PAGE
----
Please introduce yourself first
Hi, I’m Lisa and I blog at Mummy Manifesto.
Thanks! Now, let’s get personal! Where do you live? Do you have a family? What do you do for work and play?
I blog at Mummy Manifesto. I am a jack of all trades, master of at least one. I am in my mid-30’s, I have 3 young boys, a husband and my day job is as a Midwife.
When everyone else is having their afternoon nap, I write.
We live in a country town in the South-west part of Western Australia.
(Think wineries, surfing beaches, fresh food & produce)
What’s your blog about? Who reads it? How long have you been blogging?
My blog, MummyManifesto, is a midwife perspective on birth, motherhood and life. I blog about my experiences as a midwife, life as a mum, travelling, writing and book reviews. I have been blogging for almost 2 years, and my ideal reader is a first time mother who needs some clarity on the birth process and motherhood. I also have readers who visit my blog for my short fiction pieces or book reviews.
So what do you offer your readers that no one else does?
From a birth perspective, I am a midwife who has worked in both the private and public hospital system and had 3 homebirths. I practice what I share on the blog. I try to cut through the fear and media sensationalism of birth.
From a writing perspective I try to write what I feel inside. I imagine what my characters are going through and then I write so my readers can feel or relate to those emotions.
How much time did you spend setting up your blog?
My husband set it up on a WordPress template in about 2 or 3 hours and I did the rest. The most time-consuming part for me was learning how to use WordPress and creating content before “going live”. I am not the most technical person in the world, so even the simplest things (like uploading and editing a simple photo) took me ages.
Did you design and set up your blog yourself? What work did you outsource?
My first blog template was set up by my husband and I did the banner/design widgets etc, myself. Last year I asked Kelly Exeter to design a new banner/wordpress template which I love but might change the banner again to reflect a new direction.
*Tip- even if you have a basic template-get on Esty or a find a graphic design friend to make you a professional banner. It makes the world of difference to how your blog looks and how you are perceived.
Your header is lovely. Everyone needs to go check it out! How often do you update your blog?
When I first started I was blogging I updated between 4-7 times a week then slowed to 4 days a week for ages, now I am down to 2-3 times a week depending on what is happening..
Where do most of your readers come from? Google search? Social media? Other sites?
Mostly Facebook and Google searches but lately Pinterest has taken off so I will be trying to focus on building that aspect soon.
What are the three most popular posts ever on your blog?
Facing your Birth Fears
7 things I learnt from Childhood
6 Ways to have a Positive C-Section Experience
Do you enjoy traveling?
Here’s a post I did on a solo travel adventure I had when I was 17!
I’d love to hear more about your blogging successes so far. What kind of good things have come to you from blogging? Please tell us your blogging success story.
My success story is more about the little things for me. I don’t have thousands of readers or followers. In relation to my target readers, I love getting that email or comment from a reader after I wrote a post that resonated or helped them.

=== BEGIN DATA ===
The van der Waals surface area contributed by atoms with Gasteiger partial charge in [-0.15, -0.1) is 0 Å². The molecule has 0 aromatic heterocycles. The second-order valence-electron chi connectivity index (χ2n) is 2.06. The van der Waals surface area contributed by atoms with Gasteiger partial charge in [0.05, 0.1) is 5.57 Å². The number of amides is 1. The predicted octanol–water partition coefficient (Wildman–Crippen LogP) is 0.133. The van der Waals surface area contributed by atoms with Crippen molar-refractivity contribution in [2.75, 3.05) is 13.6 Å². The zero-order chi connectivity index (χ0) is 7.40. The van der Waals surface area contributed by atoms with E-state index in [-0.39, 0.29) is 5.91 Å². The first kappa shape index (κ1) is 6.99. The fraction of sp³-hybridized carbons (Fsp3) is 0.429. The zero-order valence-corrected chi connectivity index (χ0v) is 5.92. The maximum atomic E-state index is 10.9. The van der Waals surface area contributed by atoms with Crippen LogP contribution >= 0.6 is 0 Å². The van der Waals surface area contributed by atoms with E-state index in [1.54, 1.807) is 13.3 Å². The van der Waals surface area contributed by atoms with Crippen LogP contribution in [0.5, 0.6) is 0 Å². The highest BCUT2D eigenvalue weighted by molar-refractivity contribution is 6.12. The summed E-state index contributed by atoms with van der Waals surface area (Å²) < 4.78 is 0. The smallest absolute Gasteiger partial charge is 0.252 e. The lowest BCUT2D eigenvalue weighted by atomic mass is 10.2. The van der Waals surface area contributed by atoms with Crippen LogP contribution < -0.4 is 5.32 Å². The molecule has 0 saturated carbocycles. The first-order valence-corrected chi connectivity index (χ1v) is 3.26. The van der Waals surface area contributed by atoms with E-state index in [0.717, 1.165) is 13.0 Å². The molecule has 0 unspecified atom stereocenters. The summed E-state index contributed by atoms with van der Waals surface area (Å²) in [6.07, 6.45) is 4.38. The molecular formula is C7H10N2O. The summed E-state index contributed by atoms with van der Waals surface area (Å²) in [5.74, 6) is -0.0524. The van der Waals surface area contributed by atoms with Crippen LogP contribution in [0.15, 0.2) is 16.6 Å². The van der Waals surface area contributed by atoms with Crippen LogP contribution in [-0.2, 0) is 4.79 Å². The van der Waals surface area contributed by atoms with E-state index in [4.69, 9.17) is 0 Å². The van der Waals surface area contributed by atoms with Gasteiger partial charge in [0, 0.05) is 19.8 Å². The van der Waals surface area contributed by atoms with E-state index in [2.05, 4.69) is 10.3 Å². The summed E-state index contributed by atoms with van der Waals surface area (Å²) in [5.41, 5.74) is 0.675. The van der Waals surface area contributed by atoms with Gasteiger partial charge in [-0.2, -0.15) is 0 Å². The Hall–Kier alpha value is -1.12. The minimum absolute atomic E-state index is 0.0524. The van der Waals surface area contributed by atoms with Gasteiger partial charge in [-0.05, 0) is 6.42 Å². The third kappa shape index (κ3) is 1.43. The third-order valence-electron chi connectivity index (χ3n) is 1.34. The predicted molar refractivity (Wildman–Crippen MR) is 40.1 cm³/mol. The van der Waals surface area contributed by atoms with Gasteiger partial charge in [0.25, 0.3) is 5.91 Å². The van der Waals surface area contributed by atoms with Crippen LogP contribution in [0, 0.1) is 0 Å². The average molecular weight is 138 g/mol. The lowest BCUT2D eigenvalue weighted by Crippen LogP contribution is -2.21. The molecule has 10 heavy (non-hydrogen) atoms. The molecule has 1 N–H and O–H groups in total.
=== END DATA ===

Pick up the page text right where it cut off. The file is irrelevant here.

Having a well-known Australian writer drop by and like my Facebook page or subscribe to my blog is always a thrill. Getting a writing piece published after an editor has visited my blog justifies all the hard work you do for free!
Also in Australia, the use of blogging and social media has given me access to people that I would never had dreamed of meeting such as authors, other bloggers, readers in other countries.
Do you have any special blogging tip for new bloggers?
Try to find your writing voice or passion early on. What is your point of difference? Your blog has a life of it’s own so where you start is not necessarily where you will end up.
Define what blogging success is to you early on. Why are you blogging? Personal or for journal? To make money? To have your writing published? For an already existing business?
I thought I would like to make my blog a business with brands/giveaways and amazing Google analytic statistics but it turns out that I actually have had more success with writing for online publications and writing competitions.
Repeat after me: Comparison is the thief of Joy. Don’t compare someone’s middle to your beginning. Competition is great to give you a chance to lift your blogging game but don’t compare. I have a small audience but they are engaged in my story. Other bloggers have huge audiences but little engagement. The huge bloggers tend to have found the holy grail and have both.
Celebrate, reward and remember your readers. The relationships you build with the loyal readers are why you should invest in them. Try to give back in some way. e.g., fresh content, a giveaway, include them in a blog challenge etc.
Connecting and being a part of a community is one of the main reasons people blog.
If you lose your blogging mojo, try to remember why you started in the first place, take time off for a week or three (get some guest writers in to take over for a while, or re-post archived posts while you re-group) and go live real life for awhile.
Where can people find out more about you?
My professional website & portfolio will go live very soon.
Thanks so much for having me on Successful Blogging Sue. Good luck, everyone, with your blogs!